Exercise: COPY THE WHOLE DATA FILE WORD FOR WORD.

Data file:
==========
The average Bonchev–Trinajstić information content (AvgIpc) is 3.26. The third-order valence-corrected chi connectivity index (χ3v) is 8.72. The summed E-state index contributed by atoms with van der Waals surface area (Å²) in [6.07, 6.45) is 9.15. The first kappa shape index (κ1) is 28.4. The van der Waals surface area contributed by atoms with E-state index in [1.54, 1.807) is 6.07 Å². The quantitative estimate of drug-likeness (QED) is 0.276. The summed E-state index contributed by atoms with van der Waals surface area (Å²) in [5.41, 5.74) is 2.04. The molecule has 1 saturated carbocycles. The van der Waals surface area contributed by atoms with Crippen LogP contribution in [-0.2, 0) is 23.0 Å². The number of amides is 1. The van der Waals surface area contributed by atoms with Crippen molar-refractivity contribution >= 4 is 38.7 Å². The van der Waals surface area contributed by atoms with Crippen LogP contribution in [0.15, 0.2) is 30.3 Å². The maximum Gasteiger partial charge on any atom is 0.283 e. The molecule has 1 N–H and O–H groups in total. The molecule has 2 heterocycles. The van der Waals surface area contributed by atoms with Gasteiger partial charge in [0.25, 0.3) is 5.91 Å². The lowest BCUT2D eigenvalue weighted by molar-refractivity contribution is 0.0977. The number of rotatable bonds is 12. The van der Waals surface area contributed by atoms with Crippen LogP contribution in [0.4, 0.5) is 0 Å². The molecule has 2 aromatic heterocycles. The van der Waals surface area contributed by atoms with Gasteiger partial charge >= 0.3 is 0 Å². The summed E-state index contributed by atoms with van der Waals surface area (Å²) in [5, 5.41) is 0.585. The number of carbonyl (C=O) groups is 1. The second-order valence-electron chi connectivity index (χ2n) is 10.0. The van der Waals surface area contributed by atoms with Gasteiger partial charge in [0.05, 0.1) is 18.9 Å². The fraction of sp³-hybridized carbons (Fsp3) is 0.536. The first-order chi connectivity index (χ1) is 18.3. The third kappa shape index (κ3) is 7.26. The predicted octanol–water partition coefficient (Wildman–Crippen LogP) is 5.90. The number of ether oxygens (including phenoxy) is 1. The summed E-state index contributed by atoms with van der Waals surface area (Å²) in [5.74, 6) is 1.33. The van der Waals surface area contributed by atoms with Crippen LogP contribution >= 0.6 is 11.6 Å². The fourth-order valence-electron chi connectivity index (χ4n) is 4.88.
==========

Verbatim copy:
The average Bonchev–Trinajstić information content (AvgIpc) is 3.26. The third-order valence-corrected chi connectivity index (χ3v) is 8.72. The summed E-state index contributed by atoms with van der Waals surface area (Å²) in [6.07, 6.45) is 9.15. The first kappa shape index (κ1) is 28.4. The van der Waals surface area contributed by atoms with E-state index in [1.54, 1.807) is 6.07 Å². The quantitative estimate of drug-likeness (QED) is 0.276. The summed E-state index contributed by atoms with van der Waals surface area (Å²) in [5.41, 5.74) is 2.04. The molecule has 1 saturated carbocycles. The van der Waals surface area contributed by atoms with Crippen LogP contribution in [-0.2, 0) is 23.0 Å². The number of amides is 1. The van der Waals surface area contributed by atoms with Crippen molar-refractivity contribution >= 4 is 38.7 Å². The van der Waals surface area contributed by atoms with Crippen LogP contribution in [0.15, 0.2) is 30.3 Å². The maximum Gasteiger partial charge on any atom is 0.283 e. The molecule has 1 N–H and O–H groups in total. The molecule has 2 heterocycles. The van der Waals surface area contributed by atoms with Gasteiger partial charge in [0.25, 0.3) is 5.91 Å². The lowest BCUT2D eigenvalue weighted by molar-refractivity contribution is 0.0977. The number of rotatable bonds is 12. The van der Waals surface area contributed by atoms with Crippen LogP contribution in [0.4, 0.5) is 0 Å². The molecule has 2 aromatic heterocycles. The van der Waals surface area contributed by atoms with Gasteiger partial charge >= 0.3 is 0 Å². The summed E-state index contributed by atoms with van der Waals surface area (Å²) in [5, 5.41) is 0.585. The number of carbonyl (C=O) groups is 1. The second-order valence-electron chi connectivity index (χ2n) is 10.0. The van der Waals surface area contributed by atoms with Gasteiger partial charge in [0.05, 0.1) is 18.9 Å². The fraction of sp³-hybridized carbons (Fsp3) is 0.536. The first-order chi connectivity index (χ1) is 18.3. The third kappa shape index (κ3) is 7.26. The predicted octanol–water partition coefficient (Wildman–Crippen LogP) is 5.90. The number of ether oxygens (including phenoxy) is 1. The summed E-state index contributed by atoms with van der Waals surface area (Å²) in [5.74, 6) is 1.33. The van der Waals surface area contributed by atoms with Crippen LogP contribution >= 0.6 is 11.6 Å². The fourth-order valence-electron chi connectivity index (χ4n) is 4.88.